The recent United Nations COP21 climate change summit in Paris highlighted the need to cut greenhouse gasses, such as CO2, by as much as 80% in many countries by 2020. But the problem is not just constrained to developed countries. Some cities in developing countries are regularly suffering air pollution levels that cause schools to close and days of work to be lost, says Akin Adamson, Middle East Director, TRL (Transport Research Laboratory).
The recent VW emissions scandal has highlighted the task facing motor manufacturers and legislators in reducing harmful emissions. With countries like the UK looking unlikely to meet EU limits for NO2 until at least 2030, there’s a mounting concern over the disparity between real world emissions and those measured during test cycles. Not only do such discrepancies call into question the validity and reliability of current test measures, but they indicate that current internal combustion engine (ICE) technologies will not cost-effectively deliver the required emission reductions in the real world over the longer term.
It’s apparent that meeting both air quality and emissions targets will not be possible without the substantial adoption of electrified powertrain vehicles. While the recent emissions scandal may act as a catalyst for electric vehicle (EV) adoption in developed countries, it alone won’t provide the incentive needed to truly electrify vehicle fleets across the world – where environmental concerns need to be better balanced with cost and convenience. However, could some form of on-road electrical charging provide the “enabling” solution the world has been waiting for?
The electric solution
It is well known that transport infrastructure and, in particular, the internal combustion engine are significant contributors to poor air quality, especially in urban environments. Electric vehicles offer an ideal solution for tackling current air quality problems. They provide zero tailpipe emissions, as well as grid-to-wheel CO2 emissions already below most internal combustion engine vehicles. However, current EVs are far more suited to short, urban journeys rather than inter-urban and rural use. Range and utilisation are constrained by battery limitations and charging times, so for longer journeys on strategic roads or outside of cities, EVs are often not yet practical.
Research to-date indicates radical battery technology breakthroughs are not anticipated in the near future. At the same time, incremental increases in EV battery capacity will place additional strain on plug-in charging infrastructure due to longer charging times and requirements for high power charging for highly utilised or large battery vehicles. So, in order to accelerate adoption, we need to find alternative answers to current limitations.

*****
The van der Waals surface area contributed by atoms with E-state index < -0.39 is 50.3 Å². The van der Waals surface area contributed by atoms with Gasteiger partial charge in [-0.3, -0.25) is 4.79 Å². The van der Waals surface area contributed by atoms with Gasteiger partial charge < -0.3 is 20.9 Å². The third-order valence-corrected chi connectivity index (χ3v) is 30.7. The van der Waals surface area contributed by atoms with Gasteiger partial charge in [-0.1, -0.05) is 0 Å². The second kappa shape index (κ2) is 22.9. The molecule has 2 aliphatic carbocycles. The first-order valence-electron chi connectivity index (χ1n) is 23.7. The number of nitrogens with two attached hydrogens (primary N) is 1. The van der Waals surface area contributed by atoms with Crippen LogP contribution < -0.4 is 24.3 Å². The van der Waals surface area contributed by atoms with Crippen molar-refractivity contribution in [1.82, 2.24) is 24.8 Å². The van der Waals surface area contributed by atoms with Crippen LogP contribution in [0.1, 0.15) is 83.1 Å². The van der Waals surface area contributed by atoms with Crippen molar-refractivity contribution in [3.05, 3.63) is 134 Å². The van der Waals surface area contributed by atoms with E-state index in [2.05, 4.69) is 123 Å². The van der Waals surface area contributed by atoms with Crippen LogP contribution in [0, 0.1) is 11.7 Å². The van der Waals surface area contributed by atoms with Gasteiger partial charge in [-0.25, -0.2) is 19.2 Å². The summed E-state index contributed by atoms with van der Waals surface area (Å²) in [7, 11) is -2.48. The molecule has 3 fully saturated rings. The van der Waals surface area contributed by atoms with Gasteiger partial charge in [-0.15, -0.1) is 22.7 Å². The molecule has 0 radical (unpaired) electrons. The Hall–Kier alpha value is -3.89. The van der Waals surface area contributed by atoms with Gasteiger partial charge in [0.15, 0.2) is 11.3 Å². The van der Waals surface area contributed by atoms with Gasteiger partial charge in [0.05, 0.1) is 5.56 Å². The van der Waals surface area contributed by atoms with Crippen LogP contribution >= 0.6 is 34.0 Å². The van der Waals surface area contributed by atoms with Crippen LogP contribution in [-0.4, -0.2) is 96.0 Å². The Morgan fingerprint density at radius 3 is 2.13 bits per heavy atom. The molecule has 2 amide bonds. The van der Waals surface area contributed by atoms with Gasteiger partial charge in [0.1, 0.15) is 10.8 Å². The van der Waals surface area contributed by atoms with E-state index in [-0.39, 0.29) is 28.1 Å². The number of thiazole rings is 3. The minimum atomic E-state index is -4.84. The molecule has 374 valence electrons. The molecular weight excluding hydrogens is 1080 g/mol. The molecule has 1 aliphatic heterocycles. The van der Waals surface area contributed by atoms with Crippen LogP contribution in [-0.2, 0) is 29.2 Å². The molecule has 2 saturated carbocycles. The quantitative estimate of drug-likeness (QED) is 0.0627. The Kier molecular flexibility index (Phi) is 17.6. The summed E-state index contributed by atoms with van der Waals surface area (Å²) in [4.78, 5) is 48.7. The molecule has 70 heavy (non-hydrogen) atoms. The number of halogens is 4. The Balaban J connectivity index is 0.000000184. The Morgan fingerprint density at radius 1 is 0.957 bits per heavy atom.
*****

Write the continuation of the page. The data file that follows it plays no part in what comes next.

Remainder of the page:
One possible solution is the development of a cost-effective and energy efficient way of providing power to vehicles on the urban and strategic road networks. This would not only reduce the need for large, expensive batteries on-board vehicles, but reduce the dependence on plug-in infrastructure, allowing utilisation to be optimised.
Is wireless power transfer (WPT) the “breakthrough” enabling technology?
Wireless power transfer (sometimes called contactless charging) is a relatively well established technology for the static charging of vehicles when they are stationary over an in-road installed inductive loop (a “charging pad”).
A coil placed in the ground generates a magnetic field when a high frequency current is passed through it. A second coil, placed on the vehicle, when within range of the magnetic field, generates its own current. Therefore, electrical energy is transferred to the vehicle completely wirelessly. A similar concept is the one being used for wireless charging of smart phones and other consumer electronic devices.
This provides a simple mechanism for recharging a vehicle and removes the requirement for the driver or user to interact with any charging infrastructure, thereby increasing the practicality and user friendliness of the charging process. Charging pads can be conveniently installed at any location where a vehicle is likely to be stationary for any period of time, for example, in parking bays – without the need for complex or unsightly above ground charging infrastructure.
Another use case for WPT is to extend the range of public transport busses. Charging pads can be installed at bus stops so, when a bus is stationary (even for a few minutes), it can receive a charge that will allow it to travel much further than if it had to rely on stored battery power alone. Such systems are already in operation and the UK’s Transport Research Laboratory (TRL) is running trials across a number of cities in the UK (including London and Milton Keynes) to assess performance and suitability for wider use.